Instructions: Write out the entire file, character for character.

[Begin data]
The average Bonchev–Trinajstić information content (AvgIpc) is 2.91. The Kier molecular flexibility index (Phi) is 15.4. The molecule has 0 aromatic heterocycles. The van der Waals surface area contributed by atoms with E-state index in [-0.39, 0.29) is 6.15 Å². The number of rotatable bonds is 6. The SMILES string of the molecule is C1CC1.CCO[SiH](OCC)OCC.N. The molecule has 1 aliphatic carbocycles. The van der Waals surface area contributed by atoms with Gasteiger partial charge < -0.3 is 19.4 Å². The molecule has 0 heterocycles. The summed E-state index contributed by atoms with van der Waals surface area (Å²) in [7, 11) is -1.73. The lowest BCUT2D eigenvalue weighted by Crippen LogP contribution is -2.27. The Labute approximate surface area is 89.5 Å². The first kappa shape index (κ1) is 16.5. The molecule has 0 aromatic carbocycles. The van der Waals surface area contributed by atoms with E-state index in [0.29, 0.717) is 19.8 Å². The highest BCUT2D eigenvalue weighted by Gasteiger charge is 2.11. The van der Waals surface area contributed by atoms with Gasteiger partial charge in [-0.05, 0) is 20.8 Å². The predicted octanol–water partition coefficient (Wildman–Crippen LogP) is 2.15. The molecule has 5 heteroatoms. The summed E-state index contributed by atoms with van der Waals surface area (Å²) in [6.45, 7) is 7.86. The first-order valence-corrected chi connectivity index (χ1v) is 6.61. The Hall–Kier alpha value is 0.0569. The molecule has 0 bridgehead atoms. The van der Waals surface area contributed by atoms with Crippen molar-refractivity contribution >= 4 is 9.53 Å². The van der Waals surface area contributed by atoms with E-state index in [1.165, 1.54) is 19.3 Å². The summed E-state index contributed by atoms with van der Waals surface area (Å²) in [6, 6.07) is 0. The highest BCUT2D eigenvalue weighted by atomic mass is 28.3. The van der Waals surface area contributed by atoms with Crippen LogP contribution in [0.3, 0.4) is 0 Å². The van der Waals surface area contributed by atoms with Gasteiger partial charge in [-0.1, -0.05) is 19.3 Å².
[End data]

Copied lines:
The average Bonchev–Trinajstić information content (AvgIpc) is 2.91. The Kier molecular flexibility index (Phi) is 15.4. The molecule has 0 aromatic heterocycles. The van der Waals surface area contributed by atoms with E-state index in [-0.39, 0.29) is 6.15 Å². The number of rotatable bonds is 6. The SMILES string of the molecule is C1CC1.CCO[SiH](OCC)OCC.N. The molecule has 1 aliphatic carbocycles. The van der Waals surface area contributed by atoms with Gasteiger partial charge < -0.3 is 19.4 Å². The molecule has 0 heterocycles. The summed E-state index contributed by atoms with van der Waals surface area (Å²) in [7, 11) is -1.73. The lowest BCUT2D eigenvalue weighted by Crippen LogP contribution is -2.27. The Labute approximate surface area is 89.5 Å². The first kappa shape index (κ1) is 16.5. The molecule has 0 aromatic carbocycles. The van der Waals surface area contributed by atoms with E-state index in [0.29, 0.717) is 19.8 Å². The highest BCUT2D eigenvalue weighted by Gasteiger charge is 2.11. The van der Waals surface area contributed by atoms with Gasteiger partial charge in [-0.05, 0) is 20.8 Å². The predicted octanol–water partition coefficient (Wildman–Crippen LogP) is 2.15. The molecule has 5 heteroatoms. The summed E-state index contributed by atoms with van der Waals surface area (Å²) in [6.45, 7) is 7.86. The first-order valence-corrected chi connectivity index (χ1v) is 6.61. The Hall–Kier alpha value is 0.0569. The molecule has 0 bridgehead atoms. The van der Waals surface area contributed by atoms with Crippen molar-refractivity contribution >= 4 is 9.53 Å². The van der Waals surface area contributed by atoms with E-state index in [1.165, 1.54) is 19.3 Å². The summed E-state index contributed by atoms with van der Waals surface area (Å²) in [6, 6.07) is 0. The highest BCUT2D eigenvalue weighted by atomic mass is 28.3. The van der Waals surface area contributed by atoms with Crippen LogP contribution in [0.3, 0.4) is 0 Å². The van der Waals surface area contributed by atoms with Gasteiger partial charge in [-0.1, -0.05) is 19.3 Å².